There is plenty of evidence that change is coming – or is already underway. For example, new statutory provisions affecting certain intermediaries have been adopted within the last two years; the infamous ‘article 13’ (now article 17) of the new Directive on copyright, though new obligations for ‘video sharing service providers’ added to EU media law (Audiovisual Media Services Directive) are also provoking debate as member states set about implementing them. More interesting again is the proliferation of ‘voluntary’ measures (e.g. on hate speech, illegal content more generally, and on disinformation or ‘fake news’), and evidence that attitudes to the duties of those in the tech sector, at least in the sense of good corporate behaviour, are hardening. Even the now-aborted attempt by the United Kingdom to extend the regulation of sexually explicit material through various means including a statutory obligation on ISPs to block websites not compliant with regulatory obligations (e.g. age verification) demonstrates the way in which systems developed in a non-statutory context (e.g. the industry-led blocking of indecent images of children) are attractive to lawmakers with other problems in mind.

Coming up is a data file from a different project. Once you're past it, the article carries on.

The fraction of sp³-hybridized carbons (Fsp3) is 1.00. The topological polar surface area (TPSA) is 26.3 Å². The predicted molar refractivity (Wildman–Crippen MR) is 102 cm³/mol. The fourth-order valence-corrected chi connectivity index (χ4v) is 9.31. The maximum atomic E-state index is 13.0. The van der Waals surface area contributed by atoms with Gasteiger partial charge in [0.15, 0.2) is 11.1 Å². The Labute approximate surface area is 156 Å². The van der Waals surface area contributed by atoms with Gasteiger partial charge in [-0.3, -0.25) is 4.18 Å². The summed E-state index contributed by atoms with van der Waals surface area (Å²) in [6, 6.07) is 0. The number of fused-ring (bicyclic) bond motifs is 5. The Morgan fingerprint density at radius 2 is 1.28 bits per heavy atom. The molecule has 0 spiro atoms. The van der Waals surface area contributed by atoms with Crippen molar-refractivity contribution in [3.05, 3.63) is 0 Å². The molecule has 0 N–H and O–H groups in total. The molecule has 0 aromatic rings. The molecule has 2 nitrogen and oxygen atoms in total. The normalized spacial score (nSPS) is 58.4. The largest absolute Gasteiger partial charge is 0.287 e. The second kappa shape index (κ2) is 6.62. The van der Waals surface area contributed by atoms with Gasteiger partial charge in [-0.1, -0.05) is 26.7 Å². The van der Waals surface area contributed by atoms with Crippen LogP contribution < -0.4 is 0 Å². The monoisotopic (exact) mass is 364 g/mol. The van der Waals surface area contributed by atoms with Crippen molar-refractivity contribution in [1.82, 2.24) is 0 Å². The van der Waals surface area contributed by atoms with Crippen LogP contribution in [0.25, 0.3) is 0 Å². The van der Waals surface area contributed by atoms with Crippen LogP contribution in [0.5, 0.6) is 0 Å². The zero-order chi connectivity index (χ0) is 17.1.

Unsurprisingly, alternative approaches are being considered by various actors. In New Zealand, legislation provides for the cross-cutting control of ‘harmful digital communications’ The 2015 Harmful Digital Communications Act is neither an amendment to existing law nor a new, standalone criminal offence, but an interlocking set of incentives and new remedies; it provides for a complaints handling body (NetSafe), and a set of guiding principles (prohibiting e.g. the disclosure of sensitive personal facts). The intention is that NetSafe deal with complaints in the first instance, with the courts being able to act where NetSafe’s requirements have not been complied with, or where its response was not satisfactory. In the UK, a recent White Paper sets out a new approach to ‘online harms’, characterised by a focus on a possible statutory ‘duty of care’ for service providers and a new regulatory infrastructure to support it; it sets out thoughts on how ‘digital products and services [can be] designed in a responsible way, with their users’ well-being in mind’.